Who is on the BBC Question Time panel tonight?
PUBLISHED: 13:41 21 February 2019 | UPDATED: 13:41 21 February 2019
Who is on Question Time tonight and where do they stand on Brexit? Here’s your guide...
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The BBC’s flagship current affairs programme tonight comes from Chester Town Hall, opened by William Gladstone in 1869. Gladstone joined a breakaway faction in the House of Commons and later presided over his party splitting over the issue of Ireland. Not much for today’s panel of contemporary politicos to learn from, then - but who are they, and where do they stand on Brexit? Here’s your who’s who...
Who? Well, quite. Paymaster general and financial secretary to the Treasury
Where is he on Brexit? A Remainer in the run-up to the referendum and firmly opposed to a no-deal exit
Pretty obscure - his Wikipedia entry runs to 168 words, 809 less than that of long-forgotten 1980s children’s TV programme Tickle on the Tum - junior minister. Made headlines for the first time last month after being snapped strolling out of Downing Street carrying a briefing note with “no food” and “no Channel Tunnel” displayed prominently - a picture derided as “desperate stuff” by Michael Fabricant, a Brexiteer Tory MP who has courted attention by cycling naked and uploading a video of himself to YouTube spanking a colleague’s bottom. Stride has described a no-deal Brexit as “a bad outcome” and said “I’m not one of those people who says ‘don’t worry about it, we’ll trade on WTO terms and it’ll all be OK, a bit bumpy in the short term but it’ll be alright’.” A dull but solid nightwatchman for the Tories tonight.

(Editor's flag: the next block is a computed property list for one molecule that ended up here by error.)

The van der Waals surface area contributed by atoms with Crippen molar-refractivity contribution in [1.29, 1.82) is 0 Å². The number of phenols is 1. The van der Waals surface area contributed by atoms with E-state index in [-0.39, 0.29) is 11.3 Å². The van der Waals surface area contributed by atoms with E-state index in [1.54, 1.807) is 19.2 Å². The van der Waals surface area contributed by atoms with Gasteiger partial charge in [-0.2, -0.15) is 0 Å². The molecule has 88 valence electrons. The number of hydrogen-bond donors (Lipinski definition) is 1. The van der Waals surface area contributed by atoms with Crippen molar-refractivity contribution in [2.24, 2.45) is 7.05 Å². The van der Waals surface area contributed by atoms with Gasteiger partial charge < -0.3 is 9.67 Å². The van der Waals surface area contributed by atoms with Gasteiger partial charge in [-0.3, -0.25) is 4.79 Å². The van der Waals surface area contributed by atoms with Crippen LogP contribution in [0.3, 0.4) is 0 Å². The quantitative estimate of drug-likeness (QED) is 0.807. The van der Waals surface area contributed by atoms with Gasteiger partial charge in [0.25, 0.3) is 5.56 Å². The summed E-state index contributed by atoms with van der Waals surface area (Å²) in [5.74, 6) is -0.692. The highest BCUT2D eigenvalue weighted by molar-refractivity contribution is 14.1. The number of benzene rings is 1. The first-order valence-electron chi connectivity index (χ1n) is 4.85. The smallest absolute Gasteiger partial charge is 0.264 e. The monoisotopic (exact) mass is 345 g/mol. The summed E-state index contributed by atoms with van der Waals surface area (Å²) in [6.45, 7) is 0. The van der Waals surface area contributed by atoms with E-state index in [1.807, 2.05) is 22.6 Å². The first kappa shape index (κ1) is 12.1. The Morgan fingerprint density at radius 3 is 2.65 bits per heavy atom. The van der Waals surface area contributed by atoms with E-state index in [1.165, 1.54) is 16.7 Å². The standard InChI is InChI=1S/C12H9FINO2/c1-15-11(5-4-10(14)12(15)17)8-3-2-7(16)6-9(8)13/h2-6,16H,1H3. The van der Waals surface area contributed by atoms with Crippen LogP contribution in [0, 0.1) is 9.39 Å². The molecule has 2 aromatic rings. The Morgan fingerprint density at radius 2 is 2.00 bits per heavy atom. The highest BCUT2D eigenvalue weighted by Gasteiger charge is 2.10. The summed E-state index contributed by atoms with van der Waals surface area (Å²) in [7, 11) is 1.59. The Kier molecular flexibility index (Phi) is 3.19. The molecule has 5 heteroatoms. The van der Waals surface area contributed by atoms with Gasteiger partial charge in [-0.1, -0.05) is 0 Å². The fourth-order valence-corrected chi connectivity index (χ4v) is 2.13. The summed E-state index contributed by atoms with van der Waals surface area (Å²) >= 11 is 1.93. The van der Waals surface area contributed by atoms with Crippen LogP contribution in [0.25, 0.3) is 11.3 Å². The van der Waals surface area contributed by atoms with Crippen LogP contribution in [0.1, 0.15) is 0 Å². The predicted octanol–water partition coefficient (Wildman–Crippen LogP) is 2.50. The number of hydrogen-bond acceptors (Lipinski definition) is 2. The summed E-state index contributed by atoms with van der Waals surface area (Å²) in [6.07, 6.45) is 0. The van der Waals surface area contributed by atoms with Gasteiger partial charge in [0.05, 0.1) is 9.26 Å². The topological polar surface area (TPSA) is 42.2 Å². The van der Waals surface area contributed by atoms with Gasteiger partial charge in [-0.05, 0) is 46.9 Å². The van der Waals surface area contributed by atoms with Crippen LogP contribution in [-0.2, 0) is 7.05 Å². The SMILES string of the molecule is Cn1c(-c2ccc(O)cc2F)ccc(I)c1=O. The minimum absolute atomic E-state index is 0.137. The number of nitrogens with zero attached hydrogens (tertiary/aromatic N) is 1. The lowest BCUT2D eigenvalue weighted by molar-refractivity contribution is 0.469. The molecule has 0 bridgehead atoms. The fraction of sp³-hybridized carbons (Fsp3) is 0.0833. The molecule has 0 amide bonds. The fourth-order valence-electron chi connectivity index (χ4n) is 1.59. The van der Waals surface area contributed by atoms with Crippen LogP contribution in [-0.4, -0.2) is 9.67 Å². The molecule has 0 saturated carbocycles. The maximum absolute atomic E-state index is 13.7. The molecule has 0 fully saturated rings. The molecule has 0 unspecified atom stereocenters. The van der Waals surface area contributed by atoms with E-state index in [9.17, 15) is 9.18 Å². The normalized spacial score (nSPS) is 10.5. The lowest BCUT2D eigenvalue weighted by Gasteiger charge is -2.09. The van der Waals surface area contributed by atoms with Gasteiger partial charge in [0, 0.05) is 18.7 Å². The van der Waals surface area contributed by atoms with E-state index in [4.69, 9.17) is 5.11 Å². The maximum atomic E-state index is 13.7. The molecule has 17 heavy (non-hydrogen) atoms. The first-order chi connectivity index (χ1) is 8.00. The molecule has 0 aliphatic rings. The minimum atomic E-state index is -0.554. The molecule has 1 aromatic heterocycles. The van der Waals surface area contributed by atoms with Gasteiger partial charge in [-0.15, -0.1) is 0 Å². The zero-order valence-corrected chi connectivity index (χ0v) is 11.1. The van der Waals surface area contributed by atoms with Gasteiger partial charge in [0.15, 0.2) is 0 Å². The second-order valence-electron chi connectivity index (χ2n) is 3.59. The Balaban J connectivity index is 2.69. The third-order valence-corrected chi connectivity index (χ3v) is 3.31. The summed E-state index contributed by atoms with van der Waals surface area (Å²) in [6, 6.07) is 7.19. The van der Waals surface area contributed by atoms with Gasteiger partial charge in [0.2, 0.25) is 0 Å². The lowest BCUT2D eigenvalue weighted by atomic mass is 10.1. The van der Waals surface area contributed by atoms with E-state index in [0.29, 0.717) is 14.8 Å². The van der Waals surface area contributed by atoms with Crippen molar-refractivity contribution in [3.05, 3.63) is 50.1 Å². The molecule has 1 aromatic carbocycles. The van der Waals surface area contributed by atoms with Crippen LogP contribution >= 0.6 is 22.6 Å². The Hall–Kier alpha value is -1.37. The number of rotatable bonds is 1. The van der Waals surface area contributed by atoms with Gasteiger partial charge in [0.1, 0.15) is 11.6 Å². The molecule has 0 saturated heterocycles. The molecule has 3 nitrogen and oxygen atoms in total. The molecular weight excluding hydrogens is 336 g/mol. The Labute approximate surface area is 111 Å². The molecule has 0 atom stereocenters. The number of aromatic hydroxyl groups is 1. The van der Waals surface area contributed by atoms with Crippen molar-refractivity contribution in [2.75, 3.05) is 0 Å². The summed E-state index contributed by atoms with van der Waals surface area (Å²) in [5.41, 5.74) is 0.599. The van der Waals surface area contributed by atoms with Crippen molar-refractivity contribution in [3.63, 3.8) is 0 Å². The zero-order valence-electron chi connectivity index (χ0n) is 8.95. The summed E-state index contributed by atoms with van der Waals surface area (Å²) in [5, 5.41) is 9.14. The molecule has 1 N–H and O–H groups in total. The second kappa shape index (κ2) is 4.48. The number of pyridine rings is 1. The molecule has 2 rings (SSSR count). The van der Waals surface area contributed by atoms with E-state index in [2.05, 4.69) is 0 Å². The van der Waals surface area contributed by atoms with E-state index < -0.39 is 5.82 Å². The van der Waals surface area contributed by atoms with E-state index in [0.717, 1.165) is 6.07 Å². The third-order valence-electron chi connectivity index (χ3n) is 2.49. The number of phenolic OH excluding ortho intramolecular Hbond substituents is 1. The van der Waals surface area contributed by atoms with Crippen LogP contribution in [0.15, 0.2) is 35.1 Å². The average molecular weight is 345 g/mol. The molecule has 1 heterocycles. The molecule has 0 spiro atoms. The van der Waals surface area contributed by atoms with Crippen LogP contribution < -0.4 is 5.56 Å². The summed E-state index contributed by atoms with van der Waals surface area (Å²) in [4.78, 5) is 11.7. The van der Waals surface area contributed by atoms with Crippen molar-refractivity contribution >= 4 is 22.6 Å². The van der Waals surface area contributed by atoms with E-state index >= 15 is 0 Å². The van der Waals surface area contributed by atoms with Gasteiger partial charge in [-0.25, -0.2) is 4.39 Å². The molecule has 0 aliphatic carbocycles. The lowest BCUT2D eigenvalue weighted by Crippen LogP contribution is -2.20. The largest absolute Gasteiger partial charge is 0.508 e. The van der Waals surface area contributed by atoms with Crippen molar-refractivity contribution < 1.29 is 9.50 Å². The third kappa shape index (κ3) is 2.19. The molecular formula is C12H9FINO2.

Who? Well, quite. Shadow transport secretary
Where is he on Brexit? Soft Remainer. Broadly sympathetic to the EU but aware that his Middlesbrough constituents voted to leave by 65.5%